India’s unemployment crisis is worrying, writes Karan Thapar
The labour force participation rate — the number of people looking for jobs — is simultaneously shrinking. In 2016, it was 47-48%. Today, it’s 43%. So while the number of people unable to find jobs has grown, the number seeking them has fallen. That is not good newsUpdated: Nov 16, 2019 19:55 IST
Let me start with an admission. I’m not an economist and what I know of the economy has been culled from the papers or by listening to economists on television. So it’s second-hand knowledge. But the picture that’s emerged of the unemployment situation is deeply worrying. Yet I don’t hear politicians speaking about it, not even those of the Opposition.
Mahesh Vyas, the CEO of the Centre for Monitoring the Indian Economy, says unemployment has risen to 8.5% in October. When it touched 6.1% in 2017-18 it was said to be the highest in 45 years, though the government had reservations about that claim. Since then, it’s soared.
More worryingly, the labour force participation rate — the number of people looking for jobs — is simultaneously shrinking. In 2016, it was 47-48%. Today, it’s 43%. So while the number of people unable to find jobs has grown, the number seeking them has fallen. That is not good news.
If this overall picture is disturbing, it becomes more worrisome when you look at specific survey results. The first are a set on general unemployment between 2011-12 and 2017-18. An early one, by Laveesh Bhandari and Amresh Dubey, commissioned by the PM’s Economic Advisory Council, shows employment grew from 433 million to 457 million. More recently, two others come to the opposite conclusion. Santosh Mehrotra and Jajati Parida, in a paper published by Azim Premji University, claim employment fell from 474 million to 465. A piece by Himanshu in Mint claims the fall was greater, from 472.5 million to 457.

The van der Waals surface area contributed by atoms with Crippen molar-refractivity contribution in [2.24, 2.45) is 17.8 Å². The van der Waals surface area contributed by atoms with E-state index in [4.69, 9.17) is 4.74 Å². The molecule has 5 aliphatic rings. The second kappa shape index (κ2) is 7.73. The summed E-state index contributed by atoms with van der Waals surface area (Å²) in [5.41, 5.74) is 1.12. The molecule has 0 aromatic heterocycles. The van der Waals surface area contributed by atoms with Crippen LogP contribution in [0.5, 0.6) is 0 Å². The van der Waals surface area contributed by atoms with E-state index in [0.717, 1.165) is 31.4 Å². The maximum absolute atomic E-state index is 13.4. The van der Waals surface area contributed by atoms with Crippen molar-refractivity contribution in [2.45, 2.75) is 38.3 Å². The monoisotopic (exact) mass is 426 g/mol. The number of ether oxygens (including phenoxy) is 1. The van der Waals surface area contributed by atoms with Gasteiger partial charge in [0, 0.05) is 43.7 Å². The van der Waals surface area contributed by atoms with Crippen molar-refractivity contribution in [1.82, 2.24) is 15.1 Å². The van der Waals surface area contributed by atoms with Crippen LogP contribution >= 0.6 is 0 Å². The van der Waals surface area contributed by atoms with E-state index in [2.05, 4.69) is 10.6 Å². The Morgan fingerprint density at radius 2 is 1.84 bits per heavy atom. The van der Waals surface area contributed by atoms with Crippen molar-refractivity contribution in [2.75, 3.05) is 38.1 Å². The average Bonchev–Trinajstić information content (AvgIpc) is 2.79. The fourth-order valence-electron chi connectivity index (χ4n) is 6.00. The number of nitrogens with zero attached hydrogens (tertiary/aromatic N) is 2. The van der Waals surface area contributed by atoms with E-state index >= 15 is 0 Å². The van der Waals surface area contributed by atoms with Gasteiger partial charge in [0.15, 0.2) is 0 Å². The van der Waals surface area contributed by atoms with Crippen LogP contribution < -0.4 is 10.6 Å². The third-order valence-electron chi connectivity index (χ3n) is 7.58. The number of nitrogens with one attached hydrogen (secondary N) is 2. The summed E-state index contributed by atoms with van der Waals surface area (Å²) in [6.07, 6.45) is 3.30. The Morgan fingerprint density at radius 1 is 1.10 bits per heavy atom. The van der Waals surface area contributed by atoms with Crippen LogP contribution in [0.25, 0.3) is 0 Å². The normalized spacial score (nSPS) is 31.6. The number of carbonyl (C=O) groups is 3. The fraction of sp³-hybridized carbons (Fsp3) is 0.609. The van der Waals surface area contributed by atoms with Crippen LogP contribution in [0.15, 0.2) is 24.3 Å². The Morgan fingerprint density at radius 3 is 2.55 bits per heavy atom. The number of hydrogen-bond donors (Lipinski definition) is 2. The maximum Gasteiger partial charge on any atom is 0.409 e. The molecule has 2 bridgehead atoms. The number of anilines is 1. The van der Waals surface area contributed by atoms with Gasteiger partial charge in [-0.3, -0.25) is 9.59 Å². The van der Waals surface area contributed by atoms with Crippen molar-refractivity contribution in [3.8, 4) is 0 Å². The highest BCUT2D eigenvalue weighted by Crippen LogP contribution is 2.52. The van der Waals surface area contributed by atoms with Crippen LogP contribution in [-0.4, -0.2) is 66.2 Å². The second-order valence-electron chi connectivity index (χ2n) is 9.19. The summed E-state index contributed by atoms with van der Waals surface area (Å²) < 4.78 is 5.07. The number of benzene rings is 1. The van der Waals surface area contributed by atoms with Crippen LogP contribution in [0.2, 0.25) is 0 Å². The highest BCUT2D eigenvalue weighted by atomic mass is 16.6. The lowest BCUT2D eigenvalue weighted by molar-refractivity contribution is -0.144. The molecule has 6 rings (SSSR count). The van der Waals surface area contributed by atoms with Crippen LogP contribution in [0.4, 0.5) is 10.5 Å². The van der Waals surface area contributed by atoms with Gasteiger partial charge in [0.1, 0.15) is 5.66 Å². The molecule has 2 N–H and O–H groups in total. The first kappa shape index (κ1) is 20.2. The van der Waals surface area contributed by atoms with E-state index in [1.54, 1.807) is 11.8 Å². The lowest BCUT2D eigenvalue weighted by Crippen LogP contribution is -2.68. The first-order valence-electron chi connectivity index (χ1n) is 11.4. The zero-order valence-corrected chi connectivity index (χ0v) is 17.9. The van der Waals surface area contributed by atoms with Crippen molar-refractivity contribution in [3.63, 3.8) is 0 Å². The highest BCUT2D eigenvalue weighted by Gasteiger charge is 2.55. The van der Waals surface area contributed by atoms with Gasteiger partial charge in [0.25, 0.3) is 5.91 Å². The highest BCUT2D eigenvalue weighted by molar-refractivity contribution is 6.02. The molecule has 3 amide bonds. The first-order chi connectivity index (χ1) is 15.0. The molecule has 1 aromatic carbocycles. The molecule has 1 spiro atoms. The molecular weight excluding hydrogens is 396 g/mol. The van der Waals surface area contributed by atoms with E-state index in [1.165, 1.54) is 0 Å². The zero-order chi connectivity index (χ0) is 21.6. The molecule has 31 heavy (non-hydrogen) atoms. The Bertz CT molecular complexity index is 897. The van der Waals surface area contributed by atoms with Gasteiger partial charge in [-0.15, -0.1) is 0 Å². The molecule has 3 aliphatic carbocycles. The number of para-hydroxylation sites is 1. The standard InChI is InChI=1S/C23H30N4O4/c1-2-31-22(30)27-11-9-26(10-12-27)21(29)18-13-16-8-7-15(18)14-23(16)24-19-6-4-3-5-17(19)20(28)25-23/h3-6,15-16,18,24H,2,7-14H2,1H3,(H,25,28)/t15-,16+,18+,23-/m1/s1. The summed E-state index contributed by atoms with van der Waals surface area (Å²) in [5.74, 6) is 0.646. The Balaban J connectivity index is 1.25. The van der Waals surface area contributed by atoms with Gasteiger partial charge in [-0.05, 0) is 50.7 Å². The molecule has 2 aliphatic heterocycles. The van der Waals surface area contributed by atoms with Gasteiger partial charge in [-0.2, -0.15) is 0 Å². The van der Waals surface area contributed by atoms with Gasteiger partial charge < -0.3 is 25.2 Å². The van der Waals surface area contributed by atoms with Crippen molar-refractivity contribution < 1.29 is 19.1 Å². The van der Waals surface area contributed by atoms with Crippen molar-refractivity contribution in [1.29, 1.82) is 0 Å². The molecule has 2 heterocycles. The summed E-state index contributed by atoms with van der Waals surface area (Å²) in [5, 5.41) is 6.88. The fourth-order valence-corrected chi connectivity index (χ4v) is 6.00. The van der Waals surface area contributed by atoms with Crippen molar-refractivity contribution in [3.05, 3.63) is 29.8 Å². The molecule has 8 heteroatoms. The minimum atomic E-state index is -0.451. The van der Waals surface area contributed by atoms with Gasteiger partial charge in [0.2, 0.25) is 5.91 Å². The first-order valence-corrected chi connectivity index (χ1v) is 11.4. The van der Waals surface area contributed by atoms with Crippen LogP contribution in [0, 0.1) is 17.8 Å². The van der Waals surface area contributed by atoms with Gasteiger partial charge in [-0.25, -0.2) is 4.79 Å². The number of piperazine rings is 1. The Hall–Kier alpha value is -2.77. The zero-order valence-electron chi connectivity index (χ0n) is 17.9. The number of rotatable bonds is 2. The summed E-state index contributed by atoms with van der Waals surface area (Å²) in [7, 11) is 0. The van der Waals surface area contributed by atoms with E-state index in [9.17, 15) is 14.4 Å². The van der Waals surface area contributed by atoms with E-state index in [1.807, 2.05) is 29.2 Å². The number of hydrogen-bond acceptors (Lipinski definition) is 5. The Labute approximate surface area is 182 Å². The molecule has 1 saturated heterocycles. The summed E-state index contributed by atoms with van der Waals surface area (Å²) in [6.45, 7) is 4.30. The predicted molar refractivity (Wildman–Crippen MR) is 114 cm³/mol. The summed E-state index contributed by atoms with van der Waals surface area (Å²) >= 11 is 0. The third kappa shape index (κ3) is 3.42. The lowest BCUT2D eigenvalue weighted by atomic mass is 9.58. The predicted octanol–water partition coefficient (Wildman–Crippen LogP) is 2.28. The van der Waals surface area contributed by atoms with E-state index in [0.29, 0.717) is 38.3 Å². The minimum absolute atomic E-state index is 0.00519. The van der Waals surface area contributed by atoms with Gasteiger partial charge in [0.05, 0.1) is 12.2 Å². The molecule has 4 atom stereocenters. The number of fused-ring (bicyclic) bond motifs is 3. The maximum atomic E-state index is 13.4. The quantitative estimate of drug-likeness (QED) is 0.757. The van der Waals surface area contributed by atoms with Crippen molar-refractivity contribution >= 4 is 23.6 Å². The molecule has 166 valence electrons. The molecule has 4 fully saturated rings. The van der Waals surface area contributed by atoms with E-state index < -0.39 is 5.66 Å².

The Mehrotra and Parida survey offers a plausible explanation for why jobs have shrunk. It shows between 2011-12 and 2017-18 agricultural jobs fell by a massive 27 million, a decline of 11.5%. The rest of the economy did not generate enough new jobs to make up.
This is corroborated by the CMIE’s findings. It reports rural joblessness is at 8.3%, just 0.6% behind its urban counterpart. Normally the difference should be closer to 2%. The fact it’s considerably narrower suggests a sharp deterioration in village jobs. As Mahesh Vyas puts it: “A rate of 8% in rural India is stressful, because there are not many fall back options as in towns and cities. It would become a question of survival if the situation worsens further.”
Perhaps more worrying are specific findings on youth unemployment. The survey by Mehrotra and Parida shows the total number of unemployed youth (15-29 years) went up marginally from 8.9 million to 9 million between 2004-05 and 2011-12 but jumped to 25.1 million by 2017-18. MGNREGA appears to corroborate this. The total number of young workers (18-30) seeking employment under MGNREGA is rising. It was one crore in 2013-14. It declined to 58.69 lakh in 2017-18. It’s risen to 70.71 a year later in 2018-19. That trend seems to be continuing. As of October 21, it’s reached 57.57 lakh.
One reflection of this is the number of young people (15-29) who are neither part of the labour force nor in education or training. It’s risen to over a 100 million in 2017-18. It was 83 million in 2011-12. The conclusion Mehrotra and Parida reach concerns all of us. “The slow growth (or scarcity) of non-farm jobs and the rising open unemployment together have resulted in a massive increase of disheartened youth… these are young people who are disheartened by the state of affairs and are neither looking for jobs nor are they interested in studying or training themselves.” It seems India’s youth — its future — is opting out.
Honestly, I didn’t realise how serious the unemployment situation is nor how grim things are for the young. Perhaps it’s not surprising the government doesn’t talk about it — why would it? — but isn’t it perplexing it is not being held to account? It’s a worrying situation, yet the government is getting away with it. The question is: how long can this continue?
Karan Thapar is the author of Devil’s Advocate: The Untold Story
The views expressed are personal